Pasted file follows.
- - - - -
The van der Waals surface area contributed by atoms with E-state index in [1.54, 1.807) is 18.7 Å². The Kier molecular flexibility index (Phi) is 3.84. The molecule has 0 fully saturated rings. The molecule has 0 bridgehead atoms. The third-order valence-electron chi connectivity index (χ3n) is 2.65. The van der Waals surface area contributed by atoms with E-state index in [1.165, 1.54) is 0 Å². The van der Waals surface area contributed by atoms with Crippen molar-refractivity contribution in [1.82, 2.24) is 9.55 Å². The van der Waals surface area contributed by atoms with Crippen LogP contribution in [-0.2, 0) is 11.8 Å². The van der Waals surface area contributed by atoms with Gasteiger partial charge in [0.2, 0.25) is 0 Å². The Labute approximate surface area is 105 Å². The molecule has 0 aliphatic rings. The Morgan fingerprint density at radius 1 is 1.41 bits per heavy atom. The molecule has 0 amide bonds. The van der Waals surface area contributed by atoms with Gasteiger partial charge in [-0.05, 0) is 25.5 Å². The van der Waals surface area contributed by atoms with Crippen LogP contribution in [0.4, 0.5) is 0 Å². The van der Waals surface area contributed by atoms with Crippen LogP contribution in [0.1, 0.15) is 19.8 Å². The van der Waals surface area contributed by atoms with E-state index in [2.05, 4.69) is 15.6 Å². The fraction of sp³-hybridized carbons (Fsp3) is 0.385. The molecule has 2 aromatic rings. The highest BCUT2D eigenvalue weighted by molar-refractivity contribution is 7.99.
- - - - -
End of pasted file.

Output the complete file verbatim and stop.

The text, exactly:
The van der Waals surface area contributed by atoms with E-state index in [1.54, 1.807) is 18.7 Å². The Kier molecular flexibility index (Phi) is 3.84. The molecule has 0 fully saturated rings. The molecule has 0 bridgehead atoms. The third-order valence-electron chi connectivity index (χ3n) is 2.65. The van der Waals surface area contributed by atoms with E-state index in [1.165, 1.54) is 0 Å². The van der Waals surface area contributed by atoms with Crippen molar-refractivity contribution in [1.82, 2.24) is 9.55 Å². The van der Waals surface area contributed by atoms with Crippen LogP contribution in [-0.2, 0) is 11.8 Å². The van der Waals surface area contributed by atoms with Gasteiger partial charge in [0.2, 0.25) is 0 Å². The Labute approximate surface area is 105 Å². The molecule has 0 aliphatic rings. The Morgan fingerprint density at radius 1 is 1.41 bits per heavy atom. The molecule has 0 amide bonds. The van der Waals surface area contributed by atoms with Gasteiger partial charge in [-0.05, 0) is 25.5 Å². The van der Waals surface area contributed by atoms with Crippen LogP contribution in [0.4, 0.5) is 0 Å². The van der Waals surface area contributed by atoms with Crippen LogP contribution in [0.1, 0.15) is 19.8 Å². The van der Waals surface area contributed by atoms with E-state index in [2.05, 4.69) is 15.6 Å². The fraction of sp³-hybridized carbons (Fsp3) is 0.385. The molecule has 2 aromatic rings. The highest BCUT2D eigenvalue weighted by molar-refractivity contribution is 7.99.